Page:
July 2017

Measurement and PR

How Should You Measure the Impact of PR?

The PR sector is in the middle of an identity crisis about the best way to value its work.

Undeniably powerful (when at its best), PR has the ability to change perceptions, build trust and generate sales.  Equally, bad PR has the potential to destroy reputation, leading to a collapse in corporate value or create image problems that could take years to improve.

Given the perceived intangibility or problems in proving the causality of these effects, it is understandable that the industry has struggled to create a satisfactory means to measure its impact.

Current best practice is summarised in the Barcelona Principles, promoted by AMEC (The International Association for the Measurement and Evaluation of Communication), all reflecting common sense, but without setting out a clear solution.

One thing that AMEC (and other trade bodies such as PRCA and ICCO) are clear on is the need to ban AVE (advertising value equivalent) as a measure.

AVE attempts to place a value on PR coverage by indicating how much it would have cost to buy the same level of profile as advertising.

This imperfect measure has long been problematic (how do you measure the value of coverage on the BBC, do you include a full media feature or just the few sentences mentioning a brand – for example), but with the growth of digital media AVE is now stretched to a logical breaking point (what’s the value of a tweet from Kim Kardashian – anyone?).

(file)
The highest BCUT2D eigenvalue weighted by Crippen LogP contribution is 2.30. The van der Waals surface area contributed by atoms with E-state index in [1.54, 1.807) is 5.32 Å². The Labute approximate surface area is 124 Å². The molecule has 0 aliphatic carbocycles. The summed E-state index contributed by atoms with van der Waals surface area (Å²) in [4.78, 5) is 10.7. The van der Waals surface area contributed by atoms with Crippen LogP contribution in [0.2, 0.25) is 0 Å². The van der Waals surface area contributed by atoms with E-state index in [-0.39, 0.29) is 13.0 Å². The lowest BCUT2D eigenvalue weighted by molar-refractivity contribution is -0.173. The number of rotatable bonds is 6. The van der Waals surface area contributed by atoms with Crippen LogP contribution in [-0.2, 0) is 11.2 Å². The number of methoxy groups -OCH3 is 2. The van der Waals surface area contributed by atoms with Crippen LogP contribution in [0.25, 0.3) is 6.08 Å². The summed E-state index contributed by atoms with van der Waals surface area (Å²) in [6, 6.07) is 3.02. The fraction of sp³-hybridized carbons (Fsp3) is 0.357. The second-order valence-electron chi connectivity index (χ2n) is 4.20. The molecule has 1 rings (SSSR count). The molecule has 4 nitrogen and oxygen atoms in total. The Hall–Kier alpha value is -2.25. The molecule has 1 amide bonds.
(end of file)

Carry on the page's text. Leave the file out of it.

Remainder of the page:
AMEC has launched a campaign to eradicate AVEs and one of the main UK PR trade bodies (CIPR) has gone as far as to ban the use of AVEs amongst members and threaten to discipline members that don’t comply. 

Despite this more than a third of PR firms are reportedly still using AVEs as a measure.

Our view is that PR has long suffered from failing to show business leaders the impact of their communications on reputation and the bottom line. 

For this reason, we have pioneered with providing insight that tracks changes in reputation and highlights the impact of communications.  We provide this for many brands and organisations worldwide.  We even work with media brands, such as The Guardian, to help highlight the impact content partnerships have for their commercial clients on brand reputation amongst key audiences.

If you’d like to know more about how to place a real value on PR – looking at both its tangible and intangible impact (both on commercial measures and reputation), please get in touch.